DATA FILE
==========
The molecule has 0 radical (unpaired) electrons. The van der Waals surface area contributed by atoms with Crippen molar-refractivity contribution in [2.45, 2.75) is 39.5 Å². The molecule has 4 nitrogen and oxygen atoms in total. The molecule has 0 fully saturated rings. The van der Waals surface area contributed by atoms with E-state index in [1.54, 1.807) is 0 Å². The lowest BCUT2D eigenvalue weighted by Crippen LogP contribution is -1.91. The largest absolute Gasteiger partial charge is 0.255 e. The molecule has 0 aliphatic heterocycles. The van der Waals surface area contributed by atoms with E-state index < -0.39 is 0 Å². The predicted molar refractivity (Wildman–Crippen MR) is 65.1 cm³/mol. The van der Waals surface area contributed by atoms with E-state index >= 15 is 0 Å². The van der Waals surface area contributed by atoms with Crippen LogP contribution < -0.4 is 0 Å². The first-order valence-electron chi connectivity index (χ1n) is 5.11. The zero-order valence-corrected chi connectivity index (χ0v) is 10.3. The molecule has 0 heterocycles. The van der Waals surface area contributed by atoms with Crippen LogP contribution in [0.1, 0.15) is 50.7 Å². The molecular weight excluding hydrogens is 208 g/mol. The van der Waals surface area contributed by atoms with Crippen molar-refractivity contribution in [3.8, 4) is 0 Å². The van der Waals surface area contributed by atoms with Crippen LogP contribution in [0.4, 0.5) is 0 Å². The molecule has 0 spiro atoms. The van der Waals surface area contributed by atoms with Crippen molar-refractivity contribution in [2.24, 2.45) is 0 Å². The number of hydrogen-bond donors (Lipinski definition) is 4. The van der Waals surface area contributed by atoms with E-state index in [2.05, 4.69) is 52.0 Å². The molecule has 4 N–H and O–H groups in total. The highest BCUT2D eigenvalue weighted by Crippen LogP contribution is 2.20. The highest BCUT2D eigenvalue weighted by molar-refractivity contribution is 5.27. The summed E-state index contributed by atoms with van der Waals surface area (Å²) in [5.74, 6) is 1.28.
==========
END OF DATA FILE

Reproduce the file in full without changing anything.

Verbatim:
The molecule has 0 radical (unpaired) electrons. The van der Waals surface area contributed by atoms with Crippen molar-refractivity contribution in [2.45, 2.75) is 39.5 Å². The molecule has 4 nitrogen and oxygen atoms in total. The molecule has 0 fully saturated rings. The van der Waals surface area contributed by atoms with E-state index in [1.54, 1.807) is 0 Å². The lowest BCUT2D eigenvalue weighted by Crippen LogP contribution is -1.91. The largest absolute Gasteiger partial charge is 0.255 e. The molecule has 0 aliphatic heterocycles. The van der Waals surface area contributed by atoms with E-state index < -0.39 is 0 Å². The predicted molar refractivity (Wildman–Crippen MR) is 65.1 cm³/mol. The van der Waals surface area contributed by atoms with E-state index >= 15 is 0 Å². The van der Waals surface area contributed by atoms with Crippen LogP contribution < -0.4 is 0 Å². The first-order valence-electron chi connectivity index (χ1n) is 5.11. The zero-order valence-corrected chi connectivity index (χ0v) is 10.3. The molecule has 0 heterocycles. The van der Waals surface area contributed by atoms with Crippen LogP contribution in [0.1, 0.15) is 50.7 Å². The molecular weight excluding hydrogens is 208 g/mol. The van der Waals surface area contributed by atoms with Crippen molar-refractivity contribution in [3.8, 4) is 0 Å². The van der Waals surface area contributed by atoms with Crippen LogP contribution in [0.4, 0.5) is 0 Å². The molecule has 0 spiro atoms. The van der Waals surface area contributed by atoms with Crippen molar-refractivity contribution in [2.24, 2.45) is 0 Å². The number of hydrogen-bond donors (Lipinski definition) is 4. The van der Waals surface area contributed by atoms with E-state index in [2.05, 4.69) is 52.0 Å². The molecule has 4 N–H and O–H groups in total. The highest BCUT2D eigenvalue weighted by Crippen LogP contribution is 2.20. The highest BCUT2D eigenvalue weighted by molar-refractivity contribution is 5.27. The summed E-state index contributed by atoms with van der Waals surface area (Å²) in [5.74, 6) is 1.28.